Project: Scenery Alley | Hangzhou Beco295 select store and creative space
Architects: Team BLDG
Location: 295 Middle Zhongshan Road, Hangzhou, China
Photographs by: Jonathan Leijonhufvud
Scenery Alley by Team BLDG
Known as Imperial Street, Middle Zhongshan Road was one of the most important streets of Hangzhou in Southern Song Dynasty. The prosperity and flourishment of this busy street lasted till the 1990s. In the early 2000s, with the business core area shifted, Middle Zhongshan Road became a pedestrian street in the old town where culture relics of old Hangzhou remains.
Our renovation project is located at No. 295, Middle Zhongshan Road, near the Jishanfang Alley. The original building was surrounded by shops and old houses with vigorous vibes of business and daily life. The renovation includes the elevation, interior and some display props. On completion, it became Becó295 undertaking the function of designer select store, showroom, workshop and café etc.
Order of imaging
At the beginning of design, TEAM_BLDG learned that the old building was originally one of the earliest photo studios in Hangzhou, and it’s only 100 meters away from the ancestral home of the studio founder. In the building, we couldn’t help imagining the past events that were recorded here. The special pattern of the old space reminded us of the camera imaging principle and it became the key to our design.
Before renovation, the old space was a KTV and bar. The interior was divided into small rooms either square or long which unable to meet the functional requirements of a select store. It was also our job to solve the problem in renovation to make reasonable arrangements for multiple functional areas of the store.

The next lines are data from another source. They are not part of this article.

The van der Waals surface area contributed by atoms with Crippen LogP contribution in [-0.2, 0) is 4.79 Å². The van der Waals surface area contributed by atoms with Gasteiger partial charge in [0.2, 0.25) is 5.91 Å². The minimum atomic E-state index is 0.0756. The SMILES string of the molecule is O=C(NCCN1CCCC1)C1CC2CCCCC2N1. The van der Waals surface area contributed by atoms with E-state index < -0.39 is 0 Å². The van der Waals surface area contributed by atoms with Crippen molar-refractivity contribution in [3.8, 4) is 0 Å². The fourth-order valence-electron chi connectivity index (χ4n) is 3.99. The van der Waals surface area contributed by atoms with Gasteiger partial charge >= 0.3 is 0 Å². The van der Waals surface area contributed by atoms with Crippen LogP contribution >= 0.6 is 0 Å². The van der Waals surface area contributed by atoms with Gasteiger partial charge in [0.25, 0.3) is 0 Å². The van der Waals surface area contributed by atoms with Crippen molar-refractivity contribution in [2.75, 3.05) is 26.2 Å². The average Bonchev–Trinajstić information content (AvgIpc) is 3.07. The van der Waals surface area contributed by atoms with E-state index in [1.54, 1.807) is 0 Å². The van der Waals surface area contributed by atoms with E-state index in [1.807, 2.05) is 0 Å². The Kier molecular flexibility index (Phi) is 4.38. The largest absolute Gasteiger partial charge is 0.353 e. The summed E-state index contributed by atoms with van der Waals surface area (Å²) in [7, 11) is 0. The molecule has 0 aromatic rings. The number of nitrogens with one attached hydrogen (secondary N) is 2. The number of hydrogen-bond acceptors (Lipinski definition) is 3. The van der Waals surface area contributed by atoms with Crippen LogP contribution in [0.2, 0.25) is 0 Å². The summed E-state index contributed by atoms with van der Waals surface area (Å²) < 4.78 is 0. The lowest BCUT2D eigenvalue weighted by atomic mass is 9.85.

The first order of imaging: blending into the street
The design of the façade along the street is intended to make the building standing out from other shops around it. On the basis of the original façade, we added a wall and rotated it by 20 degrees to form an “opening”. The upper space of the entrance is relatively complete, like a slightly opened “floating box”. The simple paint finish contrasts with the surrounding buildings, so that the select store can be seen from a distance.
When people approach, they will find the hidden mystery of the “box”. The LED glowing fonts hidden on the back of the new added wall is reflected through the black mirror clearly. Careful observation will reveal that “Becó” is only a virtual image in the mirror. The combination of real and insubstantial brings visual impact to the visitors which arouses the curiosity and bring them into the store.
The owner once expressed her hope that the entrance space should attract the passers-by in a “live” way, rather than just a door or a signboard. By sorting the functions of the store, we managed to blur the boundary between indoor and outdoor with the architectural language “semi-opening” , so that the entrance of the store could blend into the Middle Zhongshan Road. Step up into the engawa space and look inside, you will see the café area connected to the entrance. Stainless steel bar together with the micro-cement finish create a simple but modern visual impression. And the sales area is hidden behind it. During the day, drinks and light meals are served in the café area. At night, the space can be used as a bar. The layout integrated with the street makes the building a public place for viewing, using, staying and sharing. Meanwhile, we have noticed that in many old streets and lanes in Hangzhou, people like to gather in front of their houses for tea and chess in their spare time. This habit is closely related to the “live” status.
Besides of that, a subtle detail is designed at the entrance based on the imaging principle. The “295” logo on the mirrored glasses actually comes from the light emitted by the LED on the back of the stainless steel font. The street view of Middle Zhongshan Road is faintly reflected on two mirrored glasses. Reflections of passers-by interact with the shop display, bringing vitality to the original narrow space.